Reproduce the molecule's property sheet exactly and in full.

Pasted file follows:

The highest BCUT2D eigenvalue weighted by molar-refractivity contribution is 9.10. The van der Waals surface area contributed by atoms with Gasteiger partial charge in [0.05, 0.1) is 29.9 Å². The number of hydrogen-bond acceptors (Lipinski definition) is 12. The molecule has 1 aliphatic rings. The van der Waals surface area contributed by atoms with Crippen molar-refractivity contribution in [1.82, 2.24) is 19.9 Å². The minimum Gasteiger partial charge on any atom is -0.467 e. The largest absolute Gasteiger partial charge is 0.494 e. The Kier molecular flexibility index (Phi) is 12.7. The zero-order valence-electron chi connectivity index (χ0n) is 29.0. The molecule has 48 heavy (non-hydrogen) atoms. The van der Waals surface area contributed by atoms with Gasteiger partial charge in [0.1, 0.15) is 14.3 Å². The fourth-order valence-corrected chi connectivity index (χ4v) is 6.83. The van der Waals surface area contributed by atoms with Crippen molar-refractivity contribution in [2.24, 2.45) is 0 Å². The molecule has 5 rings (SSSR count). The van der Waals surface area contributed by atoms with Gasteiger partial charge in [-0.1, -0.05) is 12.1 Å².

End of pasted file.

The highest BCUT2D eigenvalue weighted by molar-refractivity contribution is 9.10. The van der Waals surface area contributed by atoms with Gasteiger partial charge in [0.05, 0.1) is 29.9 Å². The number of hydrogen-bond acceptors (Lipinski definition) is 12. The molecule has 1 aliphatic rings. The van der Waals surface area contributed by atoms with Crippen molar-refractivity contribution in [1.82, 2.24) is 19.9 Å². The minimum Gasteiger partial charge on any atom is -0.467 e. The largest absolute Gasteiger partial charge is 0.494 e. The Kier molecular flexibility index (Phi) is 12.7. The zero-order valence-electron chi connectivity index (χ0n) is 29.0. The molecule has 48 heavy (non-hydrogen) atoms. The van der Waals surface area contributed by atoms with Gasteiger partial charge in [0.1, 0.15) is 14.3 Å². The fourth-order valence-corrected chi connectivity index (χ4v) is 6.83. The van der Waals surface area contributed by atoms with Crippen molar-refractivity contribution in [2.24, 2.45) is 0 Å². The molecule has 5 rings (SSSR count). The van der Waals surface area contributed by atoms with Gasteiger partial charge in [-0.1, -0.05) is 12.1 Å².